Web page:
Select the top webpagetest-server result.
Choose instance size: t2.micro is ok to start with as you can always scale up if necessary, and t2.micro is currently free:
This is an important step: instead of launching the server and logging in to edit settings, we can actually define the settings in "user data" which is passed in to the instance at start-up.
If you prefer, you can connect to your WebPageTest instance after launching and configure these settings directly in the file /var /www /webpagetest /www /settings/ settings.ini; you can copy the sample and edit it.
Tap on Configure instance details, then Advanced, and paste in user data similar to this, filling in the blanks:
# User to start/stop agents and save tests to s3 ec2_key=<the IAM user access key ID> ec2_secret=<the IAM user secret access key> # Set the API key to use when programmatically enqueuing tests # Can't think of one? check out http://new-guid.com/ api_key=<choose a super secret api key> # show user timing marks in waterfalls - very handy waterfall_show_user_timing=1 # better images for screenshots - you're using S3, right? # so you have the storage! iq=75 pngss=1 # archiving to s3 archive_s3_server=s3.amazonaws.com archive_s3_key=<the IAM user key> archive_s3_secret=<the IAM user secret> archive_s3_bucket=<the WPT archive bucket> # number of days to keep tests locally before archiving archive_days=1 # run archive script hourly automatically as agents poll for work cron_archive=1
The full list of options that can be set are over on the github repo for WebPageTest, as the
settings.ini.samplefile; as mentioned earlier, you could skip the user data step and set these options in a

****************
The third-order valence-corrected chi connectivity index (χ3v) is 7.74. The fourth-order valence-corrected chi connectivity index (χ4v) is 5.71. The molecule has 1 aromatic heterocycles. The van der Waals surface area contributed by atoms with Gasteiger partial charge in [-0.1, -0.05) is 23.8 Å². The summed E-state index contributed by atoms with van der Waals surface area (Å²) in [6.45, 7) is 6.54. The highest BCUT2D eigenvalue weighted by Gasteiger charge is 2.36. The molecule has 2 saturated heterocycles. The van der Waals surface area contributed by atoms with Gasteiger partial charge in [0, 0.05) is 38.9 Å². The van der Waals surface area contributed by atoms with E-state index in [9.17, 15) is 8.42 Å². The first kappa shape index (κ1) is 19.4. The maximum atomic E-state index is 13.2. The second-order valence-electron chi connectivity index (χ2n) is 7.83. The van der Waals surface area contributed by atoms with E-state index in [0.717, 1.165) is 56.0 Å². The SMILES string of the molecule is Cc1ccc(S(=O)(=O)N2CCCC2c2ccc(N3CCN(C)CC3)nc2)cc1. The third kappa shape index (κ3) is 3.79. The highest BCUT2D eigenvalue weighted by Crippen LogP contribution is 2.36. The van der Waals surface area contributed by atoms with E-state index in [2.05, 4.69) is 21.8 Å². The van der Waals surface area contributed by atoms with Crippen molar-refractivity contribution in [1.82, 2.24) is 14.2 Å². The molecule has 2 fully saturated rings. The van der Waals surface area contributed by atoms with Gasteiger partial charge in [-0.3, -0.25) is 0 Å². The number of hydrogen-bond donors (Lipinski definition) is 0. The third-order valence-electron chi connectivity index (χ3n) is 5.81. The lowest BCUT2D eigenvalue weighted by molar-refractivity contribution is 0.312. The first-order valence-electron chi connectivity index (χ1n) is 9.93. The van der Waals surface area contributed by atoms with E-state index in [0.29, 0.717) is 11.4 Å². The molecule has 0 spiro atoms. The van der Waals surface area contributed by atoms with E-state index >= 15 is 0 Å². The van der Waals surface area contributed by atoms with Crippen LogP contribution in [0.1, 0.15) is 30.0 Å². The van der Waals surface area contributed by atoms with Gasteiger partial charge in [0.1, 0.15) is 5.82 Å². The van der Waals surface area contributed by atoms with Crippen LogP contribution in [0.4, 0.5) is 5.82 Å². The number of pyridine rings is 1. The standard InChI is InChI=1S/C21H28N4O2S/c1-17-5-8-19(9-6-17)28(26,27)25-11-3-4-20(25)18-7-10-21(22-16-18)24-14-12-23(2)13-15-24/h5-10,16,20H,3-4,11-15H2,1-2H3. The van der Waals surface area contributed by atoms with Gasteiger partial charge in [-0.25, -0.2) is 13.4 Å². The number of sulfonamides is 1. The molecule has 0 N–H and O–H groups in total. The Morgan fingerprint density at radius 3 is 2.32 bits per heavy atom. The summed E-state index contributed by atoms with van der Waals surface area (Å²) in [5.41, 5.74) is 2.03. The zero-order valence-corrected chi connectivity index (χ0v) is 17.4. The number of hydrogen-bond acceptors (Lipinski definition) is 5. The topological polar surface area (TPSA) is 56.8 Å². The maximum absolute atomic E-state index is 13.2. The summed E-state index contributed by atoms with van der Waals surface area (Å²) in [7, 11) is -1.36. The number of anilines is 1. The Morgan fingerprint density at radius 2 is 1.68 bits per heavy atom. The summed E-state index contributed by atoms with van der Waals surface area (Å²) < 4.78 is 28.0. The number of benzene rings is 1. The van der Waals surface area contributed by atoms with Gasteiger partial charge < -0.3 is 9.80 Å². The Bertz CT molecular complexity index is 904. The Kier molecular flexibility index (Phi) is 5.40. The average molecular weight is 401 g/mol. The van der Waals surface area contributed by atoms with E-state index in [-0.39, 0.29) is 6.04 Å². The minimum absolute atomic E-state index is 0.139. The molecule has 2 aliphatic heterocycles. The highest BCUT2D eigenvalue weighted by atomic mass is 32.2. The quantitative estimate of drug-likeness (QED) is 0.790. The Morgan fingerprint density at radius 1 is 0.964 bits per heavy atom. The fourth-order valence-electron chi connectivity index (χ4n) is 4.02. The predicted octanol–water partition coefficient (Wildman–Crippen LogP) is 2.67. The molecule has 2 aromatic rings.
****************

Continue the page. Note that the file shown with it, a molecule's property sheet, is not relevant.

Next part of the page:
inifile to be created in /var /www /webpagetest /www /settings /settings.ini
Now we need to make sure we can access the server over port 80; for this you need to select Configure security group, then add rule and choose HTTP:
Alright! Ready to rock! Let’s hit Review and Launch and after you’ve selected or created a keypair (used to log in to the instance), and after it’s finished initialising we’ll be given a URL, where it says Public DNS:
Head over to that URL and you should see the familiar WebPageTest homepage:
Try it out – pop in a URL, select a location, and submit the test. If you then check the EC2 area of your AWS account, after a moment you’ll notice a new instance starting up called "WebPagetest Agent":
A new test agent can take a few minutes to actually connect and start testing – sometimes up to 10 minutes – but once connected it’ll automatically pick up the enqueued test and run it:
That was easy, right? The server will update itself from the WebPageTest github repo regularly, as will the test agents. Your tests will be automatically archived to, and retrieved from, S3.
Your private WebPageTest foundation has been laid! We will build on this over a few more articles.
BONUS) Scaling Up and Staying There
By default, only one test agent per 100 tests will be created per region. One of the reasons I wanted a private WebPageTest instance was my impatience at queueing up to find out how slow my sites are. If you can throw money at the problem, then change this in your user data:
# This will create one new test agent for every 5 tests queued # *up to the location max*: EC2.ScaleFactor=5 # The default max per location is 1, so you need to override it per # location to enable scale out: EC2.us-east-1.max=10 EC2.us-west-1.max=20 EC2.eu-west-1.max=15 ... # etc
If there are no more tests queued which that agent can pick up for an hour (or however long you want; an hour is the default) then it will be terminated. This means that you’ll have to wait for the agent to be recreated next time, but it also means you’re not paying for an EC2 instance that you’re not using; these agents should be
c4.large, so they’re not free tier eligible.
To avoid this you can alter the user data (you’ll need to stop the WebPageTest server instance before you can edit it) to add in a line for each location you want to keep an agent always available, e.g.: